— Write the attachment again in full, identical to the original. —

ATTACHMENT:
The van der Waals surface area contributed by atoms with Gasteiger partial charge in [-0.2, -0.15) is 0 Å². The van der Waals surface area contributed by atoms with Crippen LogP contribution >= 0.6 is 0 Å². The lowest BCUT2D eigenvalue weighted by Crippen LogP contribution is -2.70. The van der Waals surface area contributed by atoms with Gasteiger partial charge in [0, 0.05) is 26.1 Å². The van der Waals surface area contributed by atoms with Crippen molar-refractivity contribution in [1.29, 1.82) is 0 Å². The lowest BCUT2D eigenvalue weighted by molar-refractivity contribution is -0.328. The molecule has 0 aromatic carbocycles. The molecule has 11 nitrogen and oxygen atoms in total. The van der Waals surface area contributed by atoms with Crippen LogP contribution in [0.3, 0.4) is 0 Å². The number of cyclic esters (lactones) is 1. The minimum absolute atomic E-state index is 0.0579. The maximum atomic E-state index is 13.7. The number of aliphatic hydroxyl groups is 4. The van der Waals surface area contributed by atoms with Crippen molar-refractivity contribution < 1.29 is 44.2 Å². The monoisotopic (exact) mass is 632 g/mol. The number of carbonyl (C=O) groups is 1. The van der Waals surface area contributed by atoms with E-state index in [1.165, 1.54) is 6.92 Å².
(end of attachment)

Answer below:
The van der Waals surface area contributed by atoms with Gasteiger partial charge in [-0.2, -0.15) is 0 Å². The van der Waals surface area contributed by atoms with Crippen LogP contribution >= 0.6 is 0 Å². The lowest BCUT2D eigenvalue weighted by Crippen LogP contribution is -2.70. The van der Waals surface area contributed by atoms with Gasteiger partial charge in [0, 0.05) is 26.1 Å². The van der Waals surface area contributed by atoms with Crippen molar-refractivity contribution in [1.29, 1.82) is 0 Å². The lowest BCUT2D eigenvalue weighted by molar-refractivity contribution is -0.328. The molecule has 0 aromatic carbocycles. The molecule has 11 nitrogen and oxygen atoms in total. The van der Waals surface area contributed by atoms with Crippen LogP contribution in [0.3, 0.4) is 0 Å². The number of cyclic esters (lactones) is 1. The minimum absolute atomic E-state index is 0.0579. The maximum atomic E-state index is 13.7. The number of aliphatic hydroxyl groups is 4. The van der Waals surface area contributed by atoms with Crippen molar-refractivity contribution < 1.29 is 44.2 Å². The monoisotopic (exact) mass is 632 g/mol. The number of carbonyl (C=O) groups is 1. The van der Waals surface area contributed by atoms with E-state index in [1.165, 1.54) is 6.92 Å².